Thank you Secret Santa! And thanks Lynsey of Narratively Speaking for running the whole thing. It must have taken a lot of organising.

The Magnificently Magic Readathon Wrap Up

This was my first read-a-thon, and I really enjoyed it! I'll definitely be taking part in more of them in the future. It was hosted by Faye at A Daydreamer's Thoughts, and you can see her wrap up post here. There were mini-challenges (all huge fun!), giveaways every day, a twitter chat (which unfortunately I couldn't join because I already had plans to see The Hobbit), and of course, lots and lots of reading. The theme was magical books, either stories about magic or stories that just feel magical. Everyone picked great books - a lot of Christmassy romances! - and I saw quite a few that I'm going to search out for myself.

So how did I do? Well, of course, as soon as I decided to do a read-a-thon, about everything that could distract me did distract me! But I'm still quite pleased with how much I read, and I did manage to meet my personal goal. I read 2 books and got about 15% into a third:

I also took part in all the mini-challenges. You can see my efforts here.

I want to say a big thank you to Faye for hosting the challenge, to the people who came up with mini-challenges and ran giveaways, and to everyone who took part. It's been so much fun!

Sunday, 16 December 2012

The Hobbit - Film Review

This probably doesn’t need much introduction, as it would be pretty hard not to be aware of The Hobbit by this point. The news that the story has been split into three films has been met with quite a lot of scepticism (the book is shorter than any one of the three Lord of the Rings books, and those only got one movie each). So, was it a good decision? And does the film live up to the magic of the book, a beloved childhood classic?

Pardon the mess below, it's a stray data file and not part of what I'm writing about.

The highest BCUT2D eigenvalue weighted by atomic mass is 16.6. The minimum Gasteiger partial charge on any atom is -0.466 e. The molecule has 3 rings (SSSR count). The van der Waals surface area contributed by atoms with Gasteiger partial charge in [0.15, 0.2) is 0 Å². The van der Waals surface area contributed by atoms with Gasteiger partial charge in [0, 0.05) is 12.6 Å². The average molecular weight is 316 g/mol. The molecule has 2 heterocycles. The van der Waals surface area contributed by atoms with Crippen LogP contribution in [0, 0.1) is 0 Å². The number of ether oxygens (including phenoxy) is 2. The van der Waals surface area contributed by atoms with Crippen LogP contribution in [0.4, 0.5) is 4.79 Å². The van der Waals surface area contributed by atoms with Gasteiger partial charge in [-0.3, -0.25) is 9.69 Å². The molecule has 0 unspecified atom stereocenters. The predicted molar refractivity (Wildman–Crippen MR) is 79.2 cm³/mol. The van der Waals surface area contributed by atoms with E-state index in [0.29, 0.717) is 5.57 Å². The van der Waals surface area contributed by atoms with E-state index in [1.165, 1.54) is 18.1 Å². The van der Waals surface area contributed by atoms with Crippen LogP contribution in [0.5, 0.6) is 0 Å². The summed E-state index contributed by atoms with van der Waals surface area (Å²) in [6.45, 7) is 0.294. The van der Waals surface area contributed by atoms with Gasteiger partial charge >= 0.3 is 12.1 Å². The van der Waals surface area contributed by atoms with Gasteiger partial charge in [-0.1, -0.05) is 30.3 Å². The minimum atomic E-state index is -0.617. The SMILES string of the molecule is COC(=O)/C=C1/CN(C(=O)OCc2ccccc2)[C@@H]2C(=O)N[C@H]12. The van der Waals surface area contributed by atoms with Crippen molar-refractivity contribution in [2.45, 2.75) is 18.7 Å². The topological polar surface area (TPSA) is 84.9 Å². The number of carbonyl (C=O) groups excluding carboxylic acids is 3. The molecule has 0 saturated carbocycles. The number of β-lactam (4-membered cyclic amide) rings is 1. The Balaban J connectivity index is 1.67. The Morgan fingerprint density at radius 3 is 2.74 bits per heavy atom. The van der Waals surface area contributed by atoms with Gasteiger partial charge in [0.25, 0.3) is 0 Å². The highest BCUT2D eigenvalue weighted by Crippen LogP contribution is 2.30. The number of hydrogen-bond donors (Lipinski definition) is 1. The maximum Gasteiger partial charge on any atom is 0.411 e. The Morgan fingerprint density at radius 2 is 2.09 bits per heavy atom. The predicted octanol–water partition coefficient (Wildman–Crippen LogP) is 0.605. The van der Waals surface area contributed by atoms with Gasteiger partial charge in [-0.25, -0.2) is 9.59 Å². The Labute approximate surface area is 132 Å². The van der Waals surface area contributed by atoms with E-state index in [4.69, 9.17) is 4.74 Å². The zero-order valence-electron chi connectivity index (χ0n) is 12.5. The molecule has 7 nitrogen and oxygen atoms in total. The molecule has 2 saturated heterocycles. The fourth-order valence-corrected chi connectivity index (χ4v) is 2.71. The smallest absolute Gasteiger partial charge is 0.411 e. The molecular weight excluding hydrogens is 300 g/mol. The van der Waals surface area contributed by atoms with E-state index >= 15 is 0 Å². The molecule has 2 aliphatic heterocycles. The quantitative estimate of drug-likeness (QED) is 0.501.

Well... not quite. And I think I managed to go into the cinema without too high expectations. The Hobbit isn’t bad, it just isn’t as good as it should have been, and I don’t think the 3-film decision was a good idea.

My husband and I were talking about it before going in, wondering just how on earth they were going to get three long movies out of the book. I joked that it would probably take an hour for them to even leave the Shire. Oh dear, be careful what you joke! It wasn’t an hour exactly – more like 50 minutes. As in, if this were a TV series, one whole episode would have been dedicated to setting the scene, meeting the characters, and then setting off on the quest. This would actually have been great if it were a TV show, but it wasn’t, and I do think things need to move a little quicker in movies.

Saturday, 15 December 2012

Railsea - Book Review

Railsea, by China MiĆ©ville: On board the moletrain Medes, Sham Yes ap Soorap watches in awe as he witnesses his first moldywarpe hunt: the giant mole bursting from the earth, the harpoonists targeting their prey, the battle resulting in one’s death and the other’s glory. But no matter how spectacular it is, Sham can't shake the sense that there is more to life than traveling the endless rails of the railsea–even if his captain can think only of the hunt for the ivory-coloured mole she’s been chasing since it took her arm all those years ago. When they come across a wrecked train, at first it's a welcome distraction. But what Sham finds in the derelict—a series of pictures hinting at something, somewhere, that should be impossible—leads to considerably more than he'd bargained for. Soon he's hunted on all sides, by pirates, trainsfolk, monsters and salvage-scrabblers. And it might not be just Sham's life that's about to change. It could be the whole of the railsea. (Synopsis from Goodreads)

Ding ding ding! We have a new favourite book of 2012!

Friday, 14 December 2012

MM Readathon Mini-Challenges

I decided it would be better to create a separate post for the Magnificently Magic Readathon mini-challenges, otherwise the first post will get very long!





Thursday, 13 December 2012

The Magnificently Magic Readathon Has Begun!

The Magnificently Magic Readathon, hosted by Faye over at A Daydreamer’s Thoughts, begins today! The goal? Read books about magic, books that contain magic, or books that feel magical in some way.